Once the diagnosis is confirmed, patients should have an ophthalmologic exam to exclude ocular disease which can threaten vision when antihelminthic therapy ensues. Those patients who are anticipated to need long term corticosteroid therapy should also be tested for latent turberculosis infection (LTBI) and Strongyloides infection [2]. As far as medical therapy is concerned, it should be catered to each unique clinical scenario. If the patient displays signs of elevated ICP such as altered sensorium, nausea, vomiting, or headache - antihelminthic therapy is contraindicated. High cyst burden, untreated hydrocephalus, and presence of only calcified lesions are also absolute contraindications [2]. This is noteworthy as patients with parenchymal disease (NCC) can present with diffuse cerebral edema that necessitates supplementation of dexamethasone at a dose of 0.2 to 0.4 mg/kg/day. Once the inflammation resolves, initiation of antihelminthic therapy can be re-considered. In the absence of seizure activity, anti-epileptic medications need not be started. Viable cystercerci can produce a state of obstructive hydrocephalus which necessitates surgical intervention [2]. While antihelminthic treatment does increase risk of recurrent focal seizure activity (moreso in patients with multiple parenchymal lesions), in the long term this treatment reduces this risk as well as the burden of active lesions and recurrence of hydrocephalus. The choice of antihelminthic regimen depends on the cyst burden and the duration of treatment is 10-14 days. Per the American Academy of Neurology as Rizvi et al. outline - with 1-2 viable or degenerating cysts, albendazole 15 mg/kg per day split into two daily doses (max: 1.2 g/day) is prescribed. In patients with more than two cysts, the same prescription for albendazole is used with praziquantal 50 mg/kg split into three daily doses [2,8]. While neurological exacerbations (i,e. seizures) secondary to cysticidal therapy can occur at anytime, most have been described between days two through five of therapy [8]. Herein lies the reasoning for concurrent corticosteroid therapy with dexamethasone (0.1 mg/kg/day) or prednisone (1 mg/kg/day). Patients should receive their first dose of corticosteroids ideally one day prior to the initiation of antihelminthic therapy. They should then be tapered off rapidly once the antimicrobial treatment period concludes. Overall, Gripper and Wilburn explain that the parenchymal variant of this disease has a better prognosis than its extra-parenchymal counterpart [4]. Patients should be screened for persistence of larval antigens using the antigen-enzyme linked immunosorbent assay (Ag-ELISA) test within two months of completing treatment [7].

Conclusions

Present estimations of the number of neurocysticercosis cases worldwide are insufficient to quantify the actual disease burden. While its incidence is not high in developed countries such as the United States, its management bears great attention as certain presentations can be immediately life-threatening. There is no shortage in supply of anti-helminthic therapies such as praziquantel and albendazole. Nevertheless, clinicians must still have a lower threshold to image patients with suggestive presentations, prompting early neurosurgical evaluation and intervention if indicated. Asymptomatic cases of incidentally found degenerating or nonviable CNS disease should still garner Infectious Disease consultation. Patients from endemic areas will seek medical attention in urban centers with established healthcare systems. From a public health standpoint, it would be helpful to track such patients as far as their whereabouts and contacts prior to presentation. This way, officials at the city and state level will be able to employ population health strategies to reduce the presence of risk factors that subject certain groups of individuals to exposure to the pork tapeworm and subsequent morbidity.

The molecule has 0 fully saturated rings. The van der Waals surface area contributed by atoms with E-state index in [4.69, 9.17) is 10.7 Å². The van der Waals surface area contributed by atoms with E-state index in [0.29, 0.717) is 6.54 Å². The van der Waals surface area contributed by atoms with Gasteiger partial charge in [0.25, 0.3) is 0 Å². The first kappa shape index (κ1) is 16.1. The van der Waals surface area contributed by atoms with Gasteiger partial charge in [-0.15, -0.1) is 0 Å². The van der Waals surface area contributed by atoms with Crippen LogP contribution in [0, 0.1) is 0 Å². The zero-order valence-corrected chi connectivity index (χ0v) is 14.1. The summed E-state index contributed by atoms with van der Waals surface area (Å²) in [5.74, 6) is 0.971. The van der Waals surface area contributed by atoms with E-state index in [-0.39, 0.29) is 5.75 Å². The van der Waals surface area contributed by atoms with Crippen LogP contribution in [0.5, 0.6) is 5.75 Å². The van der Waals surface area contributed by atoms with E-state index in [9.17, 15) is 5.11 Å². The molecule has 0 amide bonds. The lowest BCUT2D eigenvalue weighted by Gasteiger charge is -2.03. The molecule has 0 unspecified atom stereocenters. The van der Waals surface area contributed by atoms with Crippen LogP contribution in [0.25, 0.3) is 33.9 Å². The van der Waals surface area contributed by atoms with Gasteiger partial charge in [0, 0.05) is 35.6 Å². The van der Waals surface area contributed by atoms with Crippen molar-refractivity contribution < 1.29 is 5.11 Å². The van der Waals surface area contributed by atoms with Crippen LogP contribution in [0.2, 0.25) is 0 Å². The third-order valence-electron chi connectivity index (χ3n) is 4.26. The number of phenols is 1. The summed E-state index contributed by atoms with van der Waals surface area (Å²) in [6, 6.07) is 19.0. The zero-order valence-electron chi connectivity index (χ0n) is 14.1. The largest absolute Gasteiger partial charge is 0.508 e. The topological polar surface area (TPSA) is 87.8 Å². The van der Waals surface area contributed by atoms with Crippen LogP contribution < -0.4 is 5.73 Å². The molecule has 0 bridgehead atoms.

References

  1. Cysticercosis: clinical manifestations and diagnosis. (2019). Accessed: April 22, 2020: https://www.uptodate.com/contents/cysticercosis-clinical-manifestations-and-diagnosis.
  2. Cysticercosis: treatment. (2019). Accessed: April 22, 2020: https://www.uptodate.com/contents/cysticercosis-treatment.
  3. Cysticercosis: epidemiology, transmission, and prevention. (2018). Accessed: April 30, 2020: https://www.uptodate.com/contents/cysticercosis-epidemiology-transmission-and-prevention.
  4. Gripper LB, Welburn SC: Neurocysticercosis infection and disease-a review. Acta Trop. 2017, 166:218-224. 10.1016/j.actatropica.2016.11.015
  5. Del Brutto OH, Nash TE, White AC Jr, et al.: Revised diagnostic criteria for neurocysticercosis. J Neurol Sci. 2017, 372:202-210. 10.1016/j.jns.2016.11.045
  6. Rajshekhar V: Neurocysticercosis: diagnostic problems & current therapeutic strategies. Indian J Med Res. 2016, 144:319-326. 10.4103/0971-5916.198686
  7. Rodríguez-Hidalgo R, Carpio A, Van den Enden E, Benítez-Ortiz W: Monitoring treatment of Taenia solium- neurocysticercosis by detection of circulating antigens: a case report. BMC Neurol. 2019, 19:52. 10.1186/s12883-019-1282-x
  8. Rizvi SA, Saleh AM, Frimpong H, Al Mohiy HM, Ahmed J, Edwards RD, Ahmed SS: Neurocysticercosis: a case report and brief review. Asian Pac J Trop Med. 2016, 9:100-102. 10.1016/j.apjtm.2015.12.020
Case report
peer-reviewed

An Asymptomatic Case of Radiologically Active Neurocysticercosis


Author Information

Joshua A. Ronen Corresponding Author

Internal Medicine, Texas Tech University Health Sciences Center at Permian Basin, Odessa, USA

Anusha Ammu

Internal Medicine, Texas Tech University Health Sciences Center at Permian Basin, Odessa, USA

Gautham Gadiraju

Internal Medicine, Midland Memorial Hospital, Midland, USA

Ajay Vaikuntam

Internal Medicine, Midland Memorial Hospital, Midland, USA


Ethics Statement and Conflict of Interest Disclosures

Human subjects: Consent was obtained by all participants in this study. Conflicts of interest: In compliance with the ICMJE uniform disclosure form, all authors declare the following: Payment/services info: All authors have declared that no financial support was received from any organization for the submitted work. Financial relationships: All authors have declared that they have no financial relationships at present or within the previous three years with any organizations that might have an interest in the submitted work. Other relationships: All authors have declared that there are no other relationships or activities that could appear to have influenced the submitted work.


Case report
peer-reviewed

An Asymptomatic Case of Radiologically Active Neurocysticercosis